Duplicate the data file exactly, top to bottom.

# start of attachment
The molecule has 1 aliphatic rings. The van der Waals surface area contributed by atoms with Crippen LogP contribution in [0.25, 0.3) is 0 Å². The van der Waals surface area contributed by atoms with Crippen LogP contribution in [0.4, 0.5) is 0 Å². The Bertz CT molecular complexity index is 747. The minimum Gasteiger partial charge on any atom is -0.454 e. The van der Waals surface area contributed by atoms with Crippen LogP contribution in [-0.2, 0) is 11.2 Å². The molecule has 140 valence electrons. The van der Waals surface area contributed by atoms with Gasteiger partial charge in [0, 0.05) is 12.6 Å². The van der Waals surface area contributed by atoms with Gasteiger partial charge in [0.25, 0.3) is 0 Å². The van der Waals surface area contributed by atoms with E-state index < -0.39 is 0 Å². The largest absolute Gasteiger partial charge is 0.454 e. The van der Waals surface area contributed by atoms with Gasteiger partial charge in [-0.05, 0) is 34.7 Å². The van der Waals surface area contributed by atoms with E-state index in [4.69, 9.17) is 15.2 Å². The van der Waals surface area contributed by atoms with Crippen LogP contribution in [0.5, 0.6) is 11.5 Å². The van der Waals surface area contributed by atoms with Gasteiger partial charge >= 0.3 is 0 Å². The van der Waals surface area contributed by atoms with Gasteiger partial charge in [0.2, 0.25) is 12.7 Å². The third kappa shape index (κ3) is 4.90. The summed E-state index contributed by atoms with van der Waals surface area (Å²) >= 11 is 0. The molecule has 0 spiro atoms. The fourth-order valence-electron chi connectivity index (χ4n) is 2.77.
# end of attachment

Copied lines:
The molecule has 1 aliphatic rings. The van der Waals surface area contributed by atoms with Crippen LogP contribution in [0.25, 0.3) is 0 Å². The van der Waals surface area contributed by atoms with Crippen LogP contribution in [0.4, 0.5) is 0 Å². The Bertz CT molecular complexity index is 747. The minimum Gasteiger partial charge on any atom is -0.454 e. The van der Waals surface area contributed by atoms with Crippen LogP contribution in [-0.2, 0) is 11.2 Å². The molecule has 140 valence electrons. The van der Waals surface area contributed by atoms with Gasteiger partial charge in [0, 0.05) is 12.6 Å². The van der Waals surface area contributed by atoms with Gasteiger partial charge in [0.25, 0.3) is 0 Å². The van der Waals surface area contributed by atoms with E-state index < -0.39 is 0 Å². The largest absolute Gasteiger partial charge is 0.454 e. The van der Waals surface area contributed by atoms with Gasteiger partial charge in [-0.05, 0) is 34.7 Å². The van der Waals surface area contributed by atoms with E-state index in [4.69, 9.17) is 15.2 Å². The van der Waals surface area contributed by atoms with Crippen LogP contribution in [0.5, 0.6) is 11.5 Å². The van der Waals surface area contributed by atoms with Gasteiger partial charge >= 0.3 is 0 Å². The van der Waals surface area contributed by atoms with Gasteiger partial charge in [0.2, 0.25) is 12.7 Å². The third kappa shape index (κ3) is 4.90. The summed E-state index contributed by atoms with van der Waals surface area (Å²) >= 11 is 0. The molecule has 0 spiro atoms. The fourth-order valence-electron chi connectivity index (χ4n) is 2.77.